Each of these fires affected different areas within Oregon. For example, the Beachie Creek fire spread via the winds to the Mt. Hood (and Willamette National) Forests. This fire impacted areas like Elkhorn and Mill City. The Lionshead fire, which spread over 200,000 acres, impacted multiple counties, including Clackamas and Linn. This fire began in August due to lightning and was not put out by firefighters until September 2020.
The final fire (Holiday Farm) was also created by the strong, gusty winds that spread the Lionshead Fire. However, instead of lightning, the Holiday Farm fire was created by a faulty transmission line. It spread from the McKenzie Bridge through the McKenzie River Valley, burning about 175,000 acres in its wake.
Effects of the Fires on Wine
While it may seem easy to simply rinse the smoke or ash off the grapes before wine production to remove the smoke damage, that isn’t the case. Even with a thorough rinsing, smoke taint will still be apparent in wines affected by fire/heavy smoke.
Volatile phenols, a compound that can penetrate wine grape skin, occur whenever wood burns in a wildfire. Once volatile phenols penetrate the skin, the glycosylation process begins. During this process, aromatic compounds (the volatile phenols) combine with the sugar inside the grapes. This affects the flavor and aroma of the grapes and wine (once produced).
Since smoke taint collects on the skin of grapes, the more grape skin used in the process, the more the flavor/aroma is affected. While it is not harmful to consume the smoke taint, it can provide an unpleasant taste/smell in wine. For example, smoke taint can create a smoky, ashy, BBQ-like taste in wines. The length of time the wine has been affected by the smoke and the level of intensity of the smoke also has an effect on its flavor/aroma.
Besides impacting the mentioned characteristics of wine, smoke can alter the texture. In some instances, heavy smoke can cause wine to be more astringent. This astringency can be quite intense, providing a more extreme mouth-drying effect than tannins. Even if the grapes do not appear to be affected or smell like smoke, the wildfires can still cause an extreme astringency in wines.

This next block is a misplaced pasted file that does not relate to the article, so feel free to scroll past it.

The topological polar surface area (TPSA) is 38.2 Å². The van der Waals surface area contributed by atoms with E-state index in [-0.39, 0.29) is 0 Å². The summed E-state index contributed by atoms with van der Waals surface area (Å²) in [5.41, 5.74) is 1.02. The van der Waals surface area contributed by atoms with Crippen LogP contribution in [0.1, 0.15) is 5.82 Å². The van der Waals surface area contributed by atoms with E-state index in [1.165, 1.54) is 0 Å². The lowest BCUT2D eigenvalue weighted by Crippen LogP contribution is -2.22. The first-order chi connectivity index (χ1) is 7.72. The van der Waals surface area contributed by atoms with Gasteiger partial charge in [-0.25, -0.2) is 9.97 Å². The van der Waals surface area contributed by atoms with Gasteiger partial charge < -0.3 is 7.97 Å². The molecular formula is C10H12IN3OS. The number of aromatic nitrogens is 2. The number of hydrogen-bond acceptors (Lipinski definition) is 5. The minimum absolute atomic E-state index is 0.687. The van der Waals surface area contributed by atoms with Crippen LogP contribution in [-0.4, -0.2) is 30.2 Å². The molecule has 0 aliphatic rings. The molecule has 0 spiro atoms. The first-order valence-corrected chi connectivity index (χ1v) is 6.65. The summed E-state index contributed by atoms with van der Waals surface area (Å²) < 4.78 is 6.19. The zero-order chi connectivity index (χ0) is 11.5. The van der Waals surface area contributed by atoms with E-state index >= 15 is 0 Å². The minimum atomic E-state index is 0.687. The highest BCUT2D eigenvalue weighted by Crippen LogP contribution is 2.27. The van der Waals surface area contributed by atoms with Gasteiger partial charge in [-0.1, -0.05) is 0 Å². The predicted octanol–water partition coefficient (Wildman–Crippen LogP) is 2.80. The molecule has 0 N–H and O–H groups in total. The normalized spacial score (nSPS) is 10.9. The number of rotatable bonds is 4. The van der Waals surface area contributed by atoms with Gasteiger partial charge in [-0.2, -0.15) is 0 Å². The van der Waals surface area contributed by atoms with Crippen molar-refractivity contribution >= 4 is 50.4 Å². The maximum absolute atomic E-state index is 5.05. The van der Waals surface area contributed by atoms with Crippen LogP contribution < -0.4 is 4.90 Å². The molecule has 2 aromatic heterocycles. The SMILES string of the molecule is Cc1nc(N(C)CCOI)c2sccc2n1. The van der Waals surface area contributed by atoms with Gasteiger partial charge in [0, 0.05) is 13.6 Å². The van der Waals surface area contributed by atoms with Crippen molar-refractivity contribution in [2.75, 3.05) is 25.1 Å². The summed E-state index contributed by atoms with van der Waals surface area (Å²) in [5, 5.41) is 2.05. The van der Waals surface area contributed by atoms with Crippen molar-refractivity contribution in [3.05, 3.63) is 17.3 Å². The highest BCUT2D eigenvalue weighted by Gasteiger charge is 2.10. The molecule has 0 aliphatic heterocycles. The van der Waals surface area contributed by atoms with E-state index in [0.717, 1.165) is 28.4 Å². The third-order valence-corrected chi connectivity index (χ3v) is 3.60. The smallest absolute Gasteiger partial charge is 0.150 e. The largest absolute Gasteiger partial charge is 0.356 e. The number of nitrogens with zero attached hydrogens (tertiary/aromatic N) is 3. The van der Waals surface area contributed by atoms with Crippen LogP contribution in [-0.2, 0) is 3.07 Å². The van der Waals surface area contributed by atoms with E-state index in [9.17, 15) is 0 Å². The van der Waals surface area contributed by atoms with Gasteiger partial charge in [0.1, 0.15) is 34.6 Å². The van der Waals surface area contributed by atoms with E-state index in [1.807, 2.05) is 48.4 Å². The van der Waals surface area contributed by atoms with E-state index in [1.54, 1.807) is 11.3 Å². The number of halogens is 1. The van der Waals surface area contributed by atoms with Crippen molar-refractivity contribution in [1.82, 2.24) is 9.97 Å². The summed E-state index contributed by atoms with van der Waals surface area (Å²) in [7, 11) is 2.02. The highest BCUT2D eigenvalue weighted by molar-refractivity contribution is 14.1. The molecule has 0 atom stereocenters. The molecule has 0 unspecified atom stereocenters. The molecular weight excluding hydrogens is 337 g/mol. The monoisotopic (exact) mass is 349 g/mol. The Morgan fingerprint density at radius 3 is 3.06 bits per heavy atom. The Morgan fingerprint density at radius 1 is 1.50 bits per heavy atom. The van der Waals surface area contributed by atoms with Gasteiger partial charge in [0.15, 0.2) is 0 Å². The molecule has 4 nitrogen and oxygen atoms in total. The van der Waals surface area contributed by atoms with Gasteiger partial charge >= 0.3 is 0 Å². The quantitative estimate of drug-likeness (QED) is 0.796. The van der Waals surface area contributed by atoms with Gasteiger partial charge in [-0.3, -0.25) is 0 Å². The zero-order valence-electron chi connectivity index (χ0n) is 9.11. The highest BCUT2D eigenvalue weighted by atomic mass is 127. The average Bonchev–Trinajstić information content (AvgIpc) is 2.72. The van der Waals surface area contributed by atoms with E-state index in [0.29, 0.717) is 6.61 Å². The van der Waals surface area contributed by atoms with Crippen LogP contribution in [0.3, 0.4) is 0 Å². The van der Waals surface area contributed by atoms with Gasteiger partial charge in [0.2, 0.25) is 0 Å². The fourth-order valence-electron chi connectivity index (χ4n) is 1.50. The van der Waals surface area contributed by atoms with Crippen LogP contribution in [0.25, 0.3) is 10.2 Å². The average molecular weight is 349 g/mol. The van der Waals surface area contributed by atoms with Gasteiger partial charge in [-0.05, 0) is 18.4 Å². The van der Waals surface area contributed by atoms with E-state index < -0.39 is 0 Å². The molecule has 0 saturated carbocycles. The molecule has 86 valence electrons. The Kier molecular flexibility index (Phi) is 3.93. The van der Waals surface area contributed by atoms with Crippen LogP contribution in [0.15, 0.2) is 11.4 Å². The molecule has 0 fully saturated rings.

The Lost Vintage: Smaller Production Batches
With most vintners left with unripened wine grapes covered in ash after the Willamette Valley fires, what could be done? While the wildfires have been increasing in the area in the past few years, there has been no protocol set in place for the vintners. Each vintner was making the best decision for their grapes based on their knowledge and previously set-in-place contracts.
Some vintners reached out to friends and fellow winemakers to determine an approach that would benefit them most. Others tried new techniques that they hoped would help save the most grapes. In some cases, the affected grapes were also sent for testing to determine the amount of guaiacol, one of the compounds caused by the heavy smoke. This ultimately caused more issues as the testing centers became backed up due to the large number of vineyards sending their fruit for testing.
Because of the uncertainty, new solutions came to the forefront. Vintners produced smaller wine batches, removed the skin earlier to prevent an intense smoke flavor, did yeast/oak treatments, added activated carbon to counteract any ashy/smoky taste, and proceeded with micro-fermentations.
Willamette Valley’s Resilient Vineyards